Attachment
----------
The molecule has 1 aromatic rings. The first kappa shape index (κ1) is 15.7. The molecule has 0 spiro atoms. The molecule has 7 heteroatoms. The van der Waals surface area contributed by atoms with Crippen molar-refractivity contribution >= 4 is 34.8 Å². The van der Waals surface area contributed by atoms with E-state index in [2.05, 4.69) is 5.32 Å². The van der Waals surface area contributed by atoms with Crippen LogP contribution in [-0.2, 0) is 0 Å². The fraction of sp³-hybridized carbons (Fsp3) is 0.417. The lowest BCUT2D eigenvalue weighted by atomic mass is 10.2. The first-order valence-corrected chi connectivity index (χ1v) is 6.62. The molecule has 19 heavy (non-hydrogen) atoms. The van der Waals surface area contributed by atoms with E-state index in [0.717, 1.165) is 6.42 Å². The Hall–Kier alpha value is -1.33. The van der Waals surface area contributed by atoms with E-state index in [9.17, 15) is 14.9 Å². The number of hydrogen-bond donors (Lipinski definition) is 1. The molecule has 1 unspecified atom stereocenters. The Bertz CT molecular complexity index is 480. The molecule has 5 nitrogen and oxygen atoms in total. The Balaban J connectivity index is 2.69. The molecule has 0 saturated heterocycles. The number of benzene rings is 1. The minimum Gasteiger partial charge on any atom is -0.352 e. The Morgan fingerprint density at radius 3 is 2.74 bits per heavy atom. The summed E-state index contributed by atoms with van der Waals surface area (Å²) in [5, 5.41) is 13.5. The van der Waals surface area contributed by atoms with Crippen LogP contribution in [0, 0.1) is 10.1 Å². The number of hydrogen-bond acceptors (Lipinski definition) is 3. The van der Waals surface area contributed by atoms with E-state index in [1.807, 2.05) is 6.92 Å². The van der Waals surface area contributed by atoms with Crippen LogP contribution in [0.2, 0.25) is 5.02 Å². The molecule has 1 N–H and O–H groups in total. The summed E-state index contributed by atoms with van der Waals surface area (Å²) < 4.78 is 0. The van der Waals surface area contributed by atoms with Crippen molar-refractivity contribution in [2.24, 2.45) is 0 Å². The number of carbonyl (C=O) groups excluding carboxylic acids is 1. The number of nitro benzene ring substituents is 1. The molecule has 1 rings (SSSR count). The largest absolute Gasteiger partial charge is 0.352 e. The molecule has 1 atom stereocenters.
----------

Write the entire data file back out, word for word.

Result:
The molecule has 1 aromatic rings. The first kappa shape index (κ1) is 15.7. The molecule has 0 spiro atoms. The molecule has 7 heteroatoms. The van der Waals surface area contributed by atoms with Crippen molar-refractivity contribution >= 4 is 34.8 Å². The van der Waals surface area contributed by atoms with E-state index in [2.05, 4.69) is 5.32 Å². The van der Waals surface area contributed by atoms with Crippen LogP contribution in [-0.2, 0) is 0 Å². The fraction of sp³-hybridized carbons (Fsp3) is 0.417. The lowest BCUT2D eigenvalue weighted by atomic mass is 10.2. The first-order valence-corrected chi connectivity index (χ1v) is 6.62. The molecule has 19 heavy (non-hydrogen) atoms. The van der Waals surface area contributed by atoms with E-state index in [0.717, 1.165) is 6.42 Å². The Hall–Kier alpha value is -1.33. The van der Waals surface area contributed by atoms with E-state index in [9.17, 15) is 14.9 Å². The number of hydrogen-bond donors (Lipinski definition) is 1. The molecule has 1 unspecified atom stereocenters. The Bertz CT molecular complexity index is 480. The molecule has 5 nitrogen and oxygen atoms in total. The Balaban J connectivity index is 2.69. The molecule has 0 saturated heterocycles. The number of benzene rings is 1. The minimum Gasteiger partial charge on any atom is -0.352 e. The Morgan fingerprint density at radius 3 is 2.74 bits per heavy atom. The summed E-state index contributed by atoms with van der Waals surface area (Å²) in [5, 5.41) is 13.5. The van der Waals surface area contributed by atoms with Crippen LogP contribution in [0, 0.1) is 10.1 Å². The number of hydrogen-bond acceptors (Lipinski definition) is 3. The van der Waals surface area contributed by atoms with E-state index in [1.807, 2.05) is 6.92 Å². The van der Waals surface area contributed by atoms with Crippen LogP contribution in [0.2, 0.25) is 5.02 Å². The molecule has 1 N–H and O–H groups in total. The summed E-state index contributed by atoms with van der Waals surface area (Å²) < 4.78 is 0. The van der Waals surface area contributed by atoms with Crippen molar-refractivity contribution in [2.24, 2.45) is 0 Å². The number of carbonyl (C=O) groups excluding carboxylic acids is 1. The number of nitro benzene ring substituents is 1. The molecule has 1 rings (SSSR count). The largest absolute Gasteiger partial charge is 0.352 e. The molecule has 1 atom stereocenters.